Last year a remarkable exhibit came to light. Hidden in the vaults of a London museum was a scrap of paper containing a few strands of hair.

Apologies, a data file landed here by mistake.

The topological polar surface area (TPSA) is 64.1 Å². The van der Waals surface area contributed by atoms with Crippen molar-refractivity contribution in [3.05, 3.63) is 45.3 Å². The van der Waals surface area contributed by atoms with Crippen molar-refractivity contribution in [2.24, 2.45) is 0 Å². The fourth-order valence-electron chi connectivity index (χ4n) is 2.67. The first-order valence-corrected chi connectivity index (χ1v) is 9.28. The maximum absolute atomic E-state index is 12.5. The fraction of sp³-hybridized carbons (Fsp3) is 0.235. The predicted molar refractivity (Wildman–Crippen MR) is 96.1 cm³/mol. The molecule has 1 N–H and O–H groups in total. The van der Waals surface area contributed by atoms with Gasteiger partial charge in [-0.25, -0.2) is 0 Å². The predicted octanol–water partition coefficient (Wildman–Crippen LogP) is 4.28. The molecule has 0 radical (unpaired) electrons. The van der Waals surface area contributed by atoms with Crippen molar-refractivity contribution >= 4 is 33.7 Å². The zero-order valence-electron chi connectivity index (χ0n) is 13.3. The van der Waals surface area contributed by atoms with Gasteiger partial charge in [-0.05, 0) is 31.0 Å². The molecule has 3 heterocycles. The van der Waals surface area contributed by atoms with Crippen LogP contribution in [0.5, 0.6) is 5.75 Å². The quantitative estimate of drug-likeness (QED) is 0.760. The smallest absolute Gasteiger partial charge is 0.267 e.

Last year a remarkable exhibit came to light. Hidden in the vaults of a London museum was a scrap of paper containing a few strands of hair.The paper was crudely fashioned into an envelope but the words on it immediately caused a stir: “Hair of his Late Majesty, King George 3rd.” For Professor Martin Warren, it was the clue that would help him finally solve the mystery of King George’s illness. His investigation is featured in a BBC documentary, Medical Mysteries. “King George is largely remembered for those periods when he lost his mind, but it’s been difficult to explain these attacks. So I was keen to analyse this hair sample,” said Professor Warren. When the hair was tested by the Harewell International Business Centre for Science & Technology in Didcot, Oxfordshire, the results completely surprised Professor Warren. The king’s hair was laden with arsenic. Over 300 times the toxic level. “We were hugely surprised. This level is way above anything we were expecting – it’s taken us completely by surprise.” More detective work Far from being an answer this remarkable finding was just the start of Warren’s detective work. In King George’s time, his bizarre behaviour and wild outbursts were treated as insanity. He was bound in a straight jacket and chained to a chair to control his ravings. King George was officially mad. It wasn’t until the 1970s that a new and controversial diagnosis was made. Two psychiatrists – Ida MacAlpine and her son Richard Hunter – revisited the king’s medical records and noticed a key symptom. Dark red urine. A classic and unmistakable sign of a rare blood disorder called Porphyria. Porphyria can be a devastating disease. In the acute form, it can cause severe abdominal pain, cramps, and even seizures like epileptic fits. Misdiagnosed It is frequently misdiagnosed, and even today some sufferers have been thought to be mentally ill. Pauline Bradshaw was 40 when she was finally diagnosed with acute Porphyria. “I was very confused and frightened, because I didn’t know why I was feeling so bad. “Every day was this battle, you known, feeling sick and dizzy not knowing what was wrong or what was causing it.” For years her GP put her symptoms down to depression and prescribed anti-depressants, but when a relative wrote to say she had been diagnosed with acute porphyria, Pauline’s symptoms fell into place. Since then, with support from the British Porphyria Association, she has learnt how to live with this incurable condition. One of the great mysteries of King George’s porphyria was the severity of his attacks. It is rare for men to suffer this acute form at all – normally males show no symptoms. And – a final puzzle – King George didn’t have any attacks before his 50s. Arsenic to blame? Professor Warren knew that porphyria attacks can be triggered by a wide range of substances – alcohol, common medication, even monthly hormones. Perhaps arsenic could also be a trigger. He contacted Professor Tim Cox, an expert on extreme cases of porphyria at Addenbrookes Hospital in Cambridge. Professor Cox confirmed his guess – arsenic was listed as a trigger. And the massive levels found in King Georges hair suggested that the arsenic had been liberally ingested over a long period of time. The two professors began poring over the King’s medical records preserved in the Royal archive at Windsor. There was passing reference to arsenic used as a skin cream, and as wig powder, but nothing that could explain the staggering levels of arsenic showing up in the king’s hair. The most common medication he was given was James’ powders, a routine medicine he was being given several times a day – made of a substance called antimony. Final clue Tracking down James powders at the Royal Pharmaceutical Society, Warren found the final piece of the puzzle in a 19th century almanac. Antimony, even when purified, contains significant traces of arsenic. The arsenic from the very medication he was being given to control his ‘madness’ was triggering more attacks. His porphyric attacks had been brought on after a lifetime’s arsenic accumulated in his body, and then were made much more prolonged and more severe by the medicine to treat him. For professor it is the end of a long trail. “It is a very convincing explanation of the king’s attacks, and could account for why he had them at such a late stage in life and why they were so severe. “So in that sense, yes, it’s very satisfying.” (Source: BBC News: July 2004)